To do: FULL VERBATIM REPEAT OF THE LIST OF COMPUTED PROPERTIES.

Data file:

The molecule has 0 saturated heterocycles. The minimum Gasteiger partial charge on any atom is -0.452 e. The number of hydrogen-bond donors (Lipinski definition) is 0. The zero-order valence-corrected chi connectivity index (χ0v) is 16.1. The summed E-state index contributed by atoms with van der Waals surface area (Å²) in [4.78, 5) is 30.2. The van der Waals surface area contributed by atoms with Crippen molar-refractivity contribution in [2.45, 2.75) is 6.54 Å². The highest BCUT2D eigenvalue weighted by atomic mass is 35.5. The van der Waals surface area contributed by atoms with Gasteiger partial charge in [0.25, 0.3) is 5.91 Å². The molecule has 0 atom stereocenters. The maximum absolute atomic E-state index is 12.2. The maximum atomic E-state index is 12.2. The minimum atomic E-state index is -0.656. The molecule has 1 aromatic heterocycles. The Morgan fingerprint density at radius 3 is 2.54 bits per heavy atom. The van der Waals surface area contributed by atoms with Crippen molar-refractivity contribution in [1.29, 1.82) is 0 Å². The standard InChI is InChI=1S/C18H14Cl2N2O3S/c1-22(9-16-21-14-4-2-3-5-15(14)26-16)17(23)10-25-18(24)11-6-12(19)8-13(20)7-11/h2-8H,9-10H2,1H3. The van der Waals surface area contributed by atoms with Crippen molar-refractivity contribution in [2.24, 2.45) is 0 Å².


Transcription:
The molecule has 0 saturated heterocycles. The minimum Gasteiger partial charge on any atom is -0.452 e. The number of hydrogen-bond donors (Lipinski definition) is 0. The zero-order valence-corrected chi connectivity index (χ0v) is 16.1. The summed E-state index contributed by atoms with van der Waals surface area (Å²) in [4.78, 5) is 30.2. The van der Waals surface area contributed by atoms with Crippen molar-refractivity contribution in [2.45, 2.75) is 6.54 Å². The highest BCUT2D eigenvalue weighted by atomic mass is 35.5. The van der Waals surface area contributed by atoms with Gasteiger partial charge in [0.25, 0.3) is 5.91 Å². The molecule has 0 atom stereocenters. The maximum absolute atomic E-state index is 12.2. The maximum atomic E-state index is 12.2. The minimum atomic E-state index is -0.656. The molecule has 1 aromatic heterocycles. The Morgan fingerprint density at radius 3 is 2.54 bits per heavy atom. The van der Waals surface area contributed by atoms with Crippen molar-refractivity contribution in [1.29, 1.82) is 0 Å². The standard InChI is InChI=1S/C18H14Cl2N2O3S/c1-22(9-16-21-14-4-2-3-5-15(14)26-16)17(23)10-25-18(24)11-6-12(19)8-13(20)7-11/h2-8H,9-10H2,1H3. The van der Waals surface area contributed by atoms with Crippen molar-refractivity contribution in [2.24, 2.45) is 0 Å².